Wednesday, November 28, 2018

Miss Manhattan Hangs Out...with Jocelyn Seidle

Even though Jocelyn Seidle has agreed to be my Miss Manhattan Hangs Out subject, I have a feeling I know what she’s going to say when I aim my lens at her while she’s walking on the street.

“Elyssa, you know I don’t do candid snaps!” In fact, I do know this, but Jocelyn, my friend of 18 years, knows how the project works as well, and she mercifully relents just this one time.

Arriving at her apartment in Miami, we sip coffee with sugar and almond milk and laugh while spilling the tea. Silver spoons clink against mugs large and small and laughter echoes throughout her apartment. Nearby, her dog Baxter, the derpiest pup who ever pupped, sits and stares at us, his tongue lolling out the side of his mouth.

The Jocelyn I know is a stylish, hilarious lady who shows up for her friends, gives excellent advice, sends me memes via Instagram that make me laugh so hard I spit out my coffee, and, as we once decided, is “half frat boy, half Chanel handbag.” She is also a Vice President at an automotive company, the fourth of four sisters, and an aunt to her sisters’ children (“the nuggets,” as she calls them).

After coffee, we walk to Perricone’s, a nearby Italian restaurant, for brunch. “You don’t have to eat healthy this time, do you?” Jocelyn asks me. “Because the brie is amazing.” No, I’m on vacation, I say, and we order it.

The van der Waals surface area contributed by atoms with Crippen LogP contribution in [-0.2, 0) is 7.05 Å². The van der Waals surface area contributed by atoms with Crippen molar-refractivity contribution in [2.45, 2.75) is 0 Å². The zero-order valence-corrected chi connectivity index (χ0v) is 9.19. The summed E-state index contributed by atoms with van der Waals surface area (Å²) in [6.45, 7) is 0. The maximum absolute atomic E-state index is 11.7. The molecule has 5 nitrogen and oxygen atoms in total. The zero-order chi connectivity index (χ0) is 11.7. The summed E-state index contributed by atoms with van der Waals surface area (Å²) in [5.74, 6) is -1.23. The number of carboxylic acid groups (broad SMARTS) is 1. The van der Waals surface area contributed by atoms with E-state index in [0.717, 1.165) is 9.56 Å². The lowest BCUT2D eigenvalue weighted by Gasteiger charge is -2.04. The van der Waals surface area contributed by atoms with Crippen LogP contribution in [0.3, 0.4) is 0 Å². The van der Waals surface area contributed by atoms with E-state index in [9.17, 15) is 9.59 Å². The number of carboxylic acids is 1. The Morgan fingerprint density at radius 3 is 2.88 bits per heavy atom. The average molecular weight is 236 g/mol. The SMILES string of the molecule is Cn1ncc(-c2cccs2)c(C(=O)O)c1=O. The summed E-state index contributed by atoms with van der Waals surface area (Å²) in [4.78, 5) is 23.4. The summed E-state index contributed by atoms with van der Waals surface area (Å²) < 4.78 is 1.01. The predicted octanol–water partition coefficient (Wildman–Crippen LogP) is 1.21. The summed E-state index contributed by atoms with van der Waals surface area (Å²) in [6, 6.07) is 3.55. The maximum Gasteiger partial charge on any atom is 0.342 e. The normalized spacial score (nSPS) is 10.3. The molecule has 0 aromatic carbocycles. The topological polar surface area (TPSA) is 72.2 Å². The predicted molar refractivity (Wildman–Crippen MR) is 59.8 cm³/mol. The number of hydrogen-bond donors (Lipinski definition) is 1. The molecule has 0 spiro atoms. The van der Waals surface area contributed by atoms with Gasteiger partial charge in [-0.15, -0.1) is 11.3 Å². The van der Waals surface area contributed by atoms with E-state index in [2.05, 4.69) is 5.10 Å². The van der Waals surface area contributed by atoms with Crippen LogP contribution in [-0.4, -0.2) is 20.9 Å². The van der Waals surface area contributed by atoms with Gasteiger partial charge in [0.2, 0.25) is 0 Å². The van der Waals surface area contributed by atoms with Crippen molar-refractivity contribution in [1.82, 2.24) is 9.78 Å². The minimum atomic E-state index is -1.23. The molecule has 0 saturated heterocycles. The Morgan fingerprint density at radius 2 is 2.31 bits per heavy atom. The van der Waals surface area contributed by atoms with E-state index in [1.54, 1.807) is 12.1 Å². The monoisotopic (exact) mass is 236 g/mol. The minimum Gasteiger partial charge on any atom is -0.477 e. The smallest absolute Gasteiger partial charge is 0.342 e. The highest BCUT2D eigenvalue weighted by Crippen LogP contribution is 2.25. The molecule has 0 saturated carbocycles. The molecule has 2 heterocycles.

Before it arrives, we nibble crusty bread with juicy bruschetta and Jocelyn sips rose. If I have an empty stomach, I have recently, embarrassingly, been getting drunk off a few sips of a glass of wine, so I decline. Jocelyn purses her lips and shakes her head as if to say, “typical Elyssa.” But she is right, so I can’t protest.

The brie arrives and in its puff pastry and warm apricot glaze, surrounded by fresh fruit, it is a vision. Jocelyn slices it open and it jiggles but doesn’t ooze. Sweet and flaky and fruity, it’s everything she said it would be and we eat half of it. We follow it up with salads.

We talk about boys, which is a weird thing to say now that we are both 30. But saying we talk about men seems like we take ourselves too seriously, which we definitely don’t and never have. She makes me laugh so hard I worry about annoying the tables next to us. But she has always done that, and I have probably always annoyed them.

Finishing up brunch, we trot back to her apartment. She brings her dark sunglasses onto her face and they catch the traffic moving behind me. Her hair flicks in the breeze on this slightly overcast day. She opens her door and is greeted by Baxter, his claws skittering and clicking across the floor.

“Hello, Mamaaa!” she imagines the dog saying in a very goofy, slightly British accent. “Oh yes, I missed you so much!”

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